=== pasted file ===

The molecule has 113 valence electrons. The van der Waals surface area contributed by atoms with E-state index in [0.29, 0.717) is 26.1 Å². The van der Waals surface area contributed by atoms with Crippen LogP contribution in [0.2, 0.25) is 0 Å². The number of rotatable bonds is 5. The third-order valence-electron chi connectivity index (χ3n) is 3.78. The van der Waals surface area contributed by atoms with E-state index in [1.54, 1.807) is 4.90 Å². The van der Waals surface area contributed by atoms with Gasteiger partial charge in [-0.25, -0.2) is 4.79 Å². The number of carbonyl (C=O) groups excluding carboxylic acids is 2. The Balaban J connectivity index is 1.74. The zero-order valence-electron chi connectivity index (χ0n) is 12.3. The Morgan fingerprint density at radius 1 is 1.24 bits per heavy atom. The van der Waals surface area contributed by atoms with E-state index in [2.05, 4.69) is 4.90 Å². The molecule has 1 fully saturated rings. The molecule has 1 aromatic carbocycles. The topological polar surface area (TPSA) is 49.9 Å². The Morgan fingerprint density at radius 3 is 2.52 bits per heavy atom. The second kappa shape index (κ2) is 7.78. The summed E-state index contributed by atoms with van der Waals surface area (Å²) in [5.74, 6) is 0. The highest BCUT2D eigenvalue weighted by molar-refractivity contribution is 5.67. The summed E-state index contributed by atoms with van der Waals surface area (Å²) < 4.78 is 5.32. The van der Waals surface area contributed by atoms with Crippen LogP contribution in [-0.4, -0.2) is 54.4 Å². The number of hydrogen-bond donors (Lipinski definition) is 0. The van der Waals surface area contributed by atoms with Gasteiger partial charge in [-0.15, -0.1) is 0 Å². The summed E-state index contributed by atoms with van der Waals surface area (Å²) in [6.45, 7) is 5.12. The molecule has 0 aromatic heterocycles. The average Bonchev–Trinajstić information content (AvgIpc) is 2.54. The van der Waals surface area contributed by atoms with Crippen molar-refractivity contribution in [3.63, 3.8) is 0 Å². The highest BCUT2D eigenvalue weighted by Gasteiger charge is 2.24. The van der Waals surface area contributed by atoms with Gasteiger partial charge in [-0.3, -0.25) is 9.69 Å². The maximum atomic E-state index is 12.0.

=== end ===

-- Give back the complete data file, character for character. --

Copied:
The molecule has 113 valence electrons. The van der Waals surface area contributed by atoms with E-state index in [0.29, 0.717) is 26.1 Å². The van der Waals surface area contributed by atoms with Crippen LogP contribution in [0.2, 0.25) is 0 Å². The number of rotatable bonds is 5. The third-order valence-electron chi connectivity index (χ3n) is 3.78. The van der Waals surface area contributed by atoms with E-state index in [1.54, 1.807) is 4.90 Å². The van der Waals surface area contributed by atoms with Gasteiger partial charge in [-0.25, -0.2) is 4.79 Å². The number of carbonyl (C=O) groups excluding carboxylic acids is 2. The Balaban J connectivity index is 1.74. The zero-order valence-electron chi connectivity index (χ0n) is 12.3. The Morgan fingerprint density at radius 1 is 1.24 bits per heavy atom. The van der Waals surface area contributed by atoms with E-state index in [2.05, 4.69) is 4.90 Å². The molecule has 1 fully saturated rings. The molecule has 1 aromatic carbocycles. The topological polar surface area (TPSA) is 49.9 Å². The Morgan fingerprint density at radius 3 is 2.52 bits per heavy atom. The second kappa shape index (κ2) is 7.78. The summed E-state index contributed by atoms with van der Waals surface area (Å²) in [5.74, 6) is 0. The highest BCUT2D eigenvalue weighted by molar-refractivity contribution is 5.67. The summed E-state index contributed by atoms with van der Waals surface area (Å²) < 4.78 is 5.32. The van der Waals surface area contributed by atoms with Crippen LogP contribution in [-0.4, -0.2) is 54.4 Å². The number of hydrogen-bond donors (Lipinski definition) is 0. The van der Waals surface area contributed by atoms with Gasteiger partial charge in [-0.15, -0.1) is 0 Å². The summed E-state index contributed by atoms with van der Waals surface area (Å²) in [6.45, 7) is 5.12. The molecule has 0 aromatic heterocycles. The average Bonchev–Trinajstić information content (AvgIpc) is 2.54. The van der Waals surface area contributed by atoms with Crippen molar-refractivity contribution in [3.63, 3.8) is 0 Å². The highest BCUT2D eigenvalue weighted by Gasteiger charge is 2.24. The van der Waals surface area contributed by atoms with Gasteiger partial charge in [-0.3, -0.25) is 9.69 Å². The maximum atomic E-state index is 12.0.